Slitting the Nostrils Still Practiced In Some Parts of the World.
Slitting a horse's nostrils is still practiced in some parts of the world, as in Persia, Mongolia and even in northern Africa, and ponies with slit nostrils are often seen in the Himalayas and in Afghanistan. This mutilation is resorted to in the erroneous belief that the horse can inhale more air when going at a fast pace, and also that it prevents neighing, a disqualification of much importance during war, or when it is desirable to travel as silently as possible. It was practiced in Hungary not long ago, if we are to accept as evidence the copy of a finished sketch of a horse's head, by the celebrated Zoffani, given in Colonel Hamilton's work on horses. It is rather surprising that the fashion was not renewed in England, for two or three centuries ago, to prevent a horse neighing, it was recommended to tie a woolen band around the tongue. Markham says:
"If either when you are in service in the wars and would not be discovered, or when upon any other occasion you would not have your horse to neigh or make a noise, you shall take a lyste (band) of woolen cloth and tye it fast in many folds about the middle of your horse's tongue, and believe it, so long as the tongue is so tyed, so long the horse can by no means neigh or make any extraordinary noise with his voice, as hath often been tried and approved of."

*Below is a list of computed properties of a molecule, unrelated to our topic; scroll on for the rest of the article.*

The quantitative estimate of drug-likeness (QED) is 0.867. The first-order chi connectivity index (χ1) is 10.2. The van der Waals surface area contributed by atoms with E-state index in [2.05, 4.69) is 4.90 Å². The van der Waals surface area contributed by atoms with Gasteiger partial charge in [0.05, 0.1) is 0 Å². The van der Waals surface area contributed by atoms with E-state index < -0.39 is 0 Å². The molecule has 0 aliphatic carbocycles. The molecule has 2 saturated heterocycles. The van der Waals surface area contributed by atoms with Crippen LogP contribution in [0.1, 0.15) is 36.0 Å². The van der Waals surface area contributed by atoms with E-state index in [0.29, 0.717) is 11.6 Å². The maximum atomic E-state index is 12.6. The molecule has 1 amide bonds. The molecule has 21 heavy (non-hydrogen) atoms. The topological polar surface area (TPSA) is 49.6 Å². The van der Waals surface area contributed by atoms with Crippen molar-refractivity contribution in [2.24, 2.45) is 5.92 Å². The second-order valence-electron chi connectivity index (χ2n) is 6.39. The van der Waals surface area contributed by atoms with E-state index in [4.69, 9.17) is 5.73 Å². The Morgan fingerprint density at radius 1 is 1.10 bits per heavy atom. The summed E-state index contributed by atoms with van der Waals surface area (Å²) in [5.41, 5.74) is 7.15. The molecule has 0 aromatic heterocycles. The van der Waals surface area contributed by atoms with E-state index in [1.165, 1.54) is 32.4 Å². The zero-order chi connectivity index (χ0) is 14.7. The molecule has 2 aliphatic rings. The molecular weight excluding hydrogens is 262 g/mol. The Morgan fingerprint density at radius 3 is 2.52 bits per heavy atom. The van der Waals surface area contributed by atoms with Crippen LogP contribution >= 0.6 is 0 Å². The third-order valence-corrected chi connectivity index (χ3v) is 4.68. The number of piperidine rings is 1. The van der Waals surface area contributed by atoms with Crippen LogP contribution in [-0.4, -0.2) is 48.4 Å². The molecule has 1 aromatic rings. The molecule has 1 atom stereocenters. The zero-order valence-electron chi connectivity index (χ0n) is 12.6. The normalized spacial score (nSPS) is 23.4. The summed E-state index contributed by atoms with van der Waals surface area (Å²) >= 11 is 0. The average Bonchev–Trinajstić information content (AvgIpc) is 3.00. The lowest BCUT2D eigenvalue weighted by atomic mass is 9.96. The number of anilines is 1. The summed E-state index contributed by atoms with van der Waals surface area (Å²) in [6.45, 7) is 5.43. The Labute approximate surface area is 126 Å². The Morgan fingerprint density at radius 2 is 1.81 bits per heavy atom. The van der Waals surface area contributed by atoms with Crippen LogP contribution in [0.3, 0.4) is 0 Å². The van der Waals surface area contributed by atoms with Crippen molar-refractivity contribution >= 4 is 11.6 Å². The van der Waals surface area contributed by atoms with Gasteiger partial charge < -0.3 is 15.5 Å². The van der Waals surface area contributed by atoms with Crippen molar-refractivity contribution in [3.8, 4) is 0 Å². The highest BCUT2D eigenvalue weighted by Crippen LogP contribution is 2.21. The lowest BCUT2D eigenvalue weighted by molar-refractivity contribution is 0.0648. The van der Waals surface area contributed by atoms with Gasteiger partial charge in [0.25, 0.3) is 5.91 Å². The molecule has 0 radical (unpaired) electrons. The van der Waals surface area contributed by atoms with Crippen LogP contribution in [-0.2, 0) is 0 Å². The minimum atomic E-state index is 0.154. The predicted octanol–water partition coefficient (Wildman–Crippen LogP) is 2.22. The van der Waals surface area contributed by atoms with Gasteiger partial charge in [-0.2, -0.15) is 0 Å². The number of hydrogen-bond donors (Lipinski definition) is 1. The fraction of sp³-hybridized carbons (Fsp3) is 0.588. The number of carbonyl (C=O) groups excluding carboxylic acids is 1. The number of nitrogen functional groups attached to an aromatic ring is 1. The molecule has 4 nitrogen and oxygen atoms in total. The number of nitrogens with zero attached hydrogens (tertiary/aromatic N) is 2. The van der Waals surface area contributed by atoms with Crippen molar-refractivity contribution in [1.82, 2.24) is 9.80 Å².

A very barbarous and useless operation for the prevention of stumbling in horses was fashionable toward the end of the seventeenth and beginning of the eighteenth centuries. This was the exposure of the tendon of a muscle that assists in dilating the nostrils and twisting it round two or three times, when it was divided. "In doing this you shall see the horse bring his hinder legs to his fore legs almost, when you have thus pulled and turned the sinew two or three times." Such a statement will give some idea of the pain the animal experienced during the senseless operation. — Nineteenth Century.
Tuesday, September 16, 2008